As mentioned in my previous post, I recently came across a large amount of material in the archives at Greater Manchester County Record Office relating to an Armenian Mancunian – a Mr Boghos Astardjian. The collection included the following framed photograph:

GB124.B.AST

It’s a fascinating image, full of unexplained identities, items, information and clues. As soon as I saw it I found myself asking questions, such as where is Eastern Roumelia? What is a Con. Traveller? Why is one of the men seated on the floor with his legs crossed? What are all the items that surround the figures?

I decided to start with the location: Haskovo, Eastern Roumelia.

Eastern Roumelia was an autonomous geographical area created within the Ottoman Empire by the Treaty of Berlin in 1878. The treaty was initiated by the so-called Great Powers of the nineteenth century (which included Great Britain) and attempted to restore independence to a number of countries under Ottoman rule. Bulgaria was one of these countries, and in 1885 Eastern Roumelia became Bulgarian territory.

Eastern Roumelia

Above: Map showing Eastern Roumelia (source)

The city of Haskovo, once part of Eastern Roumelia, is now located in southern Bulgaria.

Below: Map showing present-day Haskovo (source)

Haskovo

Minorities living within the Ottoman Empire were facing increasing persecution in the late 1800s, particularly Armenians, some of whom lived in what became known as Eastern Roumelia. It was shortly after the Bulgarian absorption of Eastern Roumelia that the Hamidian massacres occurred in nearby Turkey. This was followed by the Armenian Genocide, which occurred in 1915 and was the subject of a recent blog post here and on the GM1914 blog.

The date and location of the Astardjian photograph are therefore both significant. Eastern Roumelia was a short-lived gesture designed to liberate a small part of the Ottoman Empire, in which a number of Armenians lived. The late 1800s/early 1900s was a dangerous time for Armenians living and trading in Eastern Europe and the Middle East. It is unsurprising therefore that for those who had the means to migrate, Britain offered a safer place to live, work and conduct business. Many Armenians settled in Manchester, including the Astardjians, who ran a textile business in the city.

The Astardjian business records reveal strong links with both Turkey and Bulgaria, and interestingly Boghos Astardjian mentioned a Churchill speech about Bulgarian politicians in his diary years later in 1944, towards the end of WWII. It is likely that this part of the world held some significance for Boghos (also known as ‘Bob’ to his friends) – perhaps he knew or was related to some of the Armenians who lived there. Indeed, some of the records list his father Stepan as based in Sofia, which is the capital of Bulgaria.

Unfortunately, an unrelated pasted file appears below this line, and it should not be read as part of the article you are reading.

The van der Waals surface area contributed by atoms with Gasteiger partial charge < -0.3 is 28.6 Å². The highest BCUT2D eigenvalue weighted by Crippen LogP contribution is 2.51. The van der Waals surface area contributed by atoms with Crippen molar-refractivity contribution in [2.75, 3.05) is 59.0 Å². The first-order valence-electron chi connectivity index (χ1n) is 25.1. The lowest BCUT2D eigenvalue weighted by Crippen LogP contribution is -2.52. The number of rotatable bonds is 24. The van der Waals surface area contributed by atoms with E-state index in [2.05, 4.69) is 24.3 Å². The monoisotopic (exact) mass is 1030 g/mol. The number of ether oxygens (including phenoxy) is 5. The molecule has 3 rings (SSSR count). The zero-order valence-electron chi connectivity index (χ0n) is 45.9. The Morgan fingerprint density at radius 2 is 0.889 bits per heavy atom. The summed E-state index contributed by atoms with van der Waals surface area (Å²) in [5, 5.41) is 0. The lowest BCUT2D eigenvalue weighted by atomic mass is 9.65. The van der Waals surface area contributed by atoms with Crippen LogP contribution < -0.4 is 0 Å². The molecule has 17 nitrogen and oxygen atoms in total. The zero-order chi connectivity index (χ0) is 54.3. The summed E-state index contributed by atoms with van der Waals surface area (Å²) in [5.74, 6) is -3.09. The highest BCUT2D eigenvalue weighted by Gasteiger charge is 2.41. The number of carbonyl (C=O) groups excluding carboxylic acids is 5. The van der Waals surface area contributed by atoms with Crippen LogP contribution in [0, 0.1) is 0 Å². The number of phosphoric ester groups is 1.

Diary

Above: Mention of Bulgaria speech on the bottom right (source)

Returning to the photograph, the actual scene appears to depict some kind of workshop – the walls are covered with prints and textiles. There are a few photographs or possibly drawings on the walls and tables, and a large chest on the far left.

The positions and names of the men are revealing. Mr K. Astardjian (a relative of Boghos Astardjian – based on the date and apparent ages of the men, an uncle perhaps?) is the main named subject, and, one might guess, the standing figure in the centre. I am assuming that the fellow traveller is the gentleman on the right, and that ‘Con,’ refers perhaps to Constantinople, where many of Manchester’s Armenian community came from.

As for the seated figure, one of the staff at Archives+ suggested his position and dress implied that he might be a tailor, and some preliminary research confirmed this. His cross legged position is the traditional working position of a tailor. It is also referred to Turkish style, or as the sitting style of non-Han ethnics (particularly Turks, Mongols and other Central Asians). I’m not sure where this reference comes from (one of the many problems with using Wikipedia as a research tool), but it is intriguing in relation to Armenian history/geography.

The scene was likely staged – especially since having one’s photograph taken in the 1800s involved staying still for a long period whist the camera captured the scene. It seems likely that the trip to Eastern Roumelia was business-related. Perhaps to source or sell textiles. Or maybe the Astardjians were already based there to begin with. Either way it is a beautiful image, with lots of intricate details and subtle historical/geographical references.

I am grateful to the Astardjian family for donating such a rich and diverse array of materials to the Greater Manchester County Record Office, and look forward to sharing more in the coming weeks.

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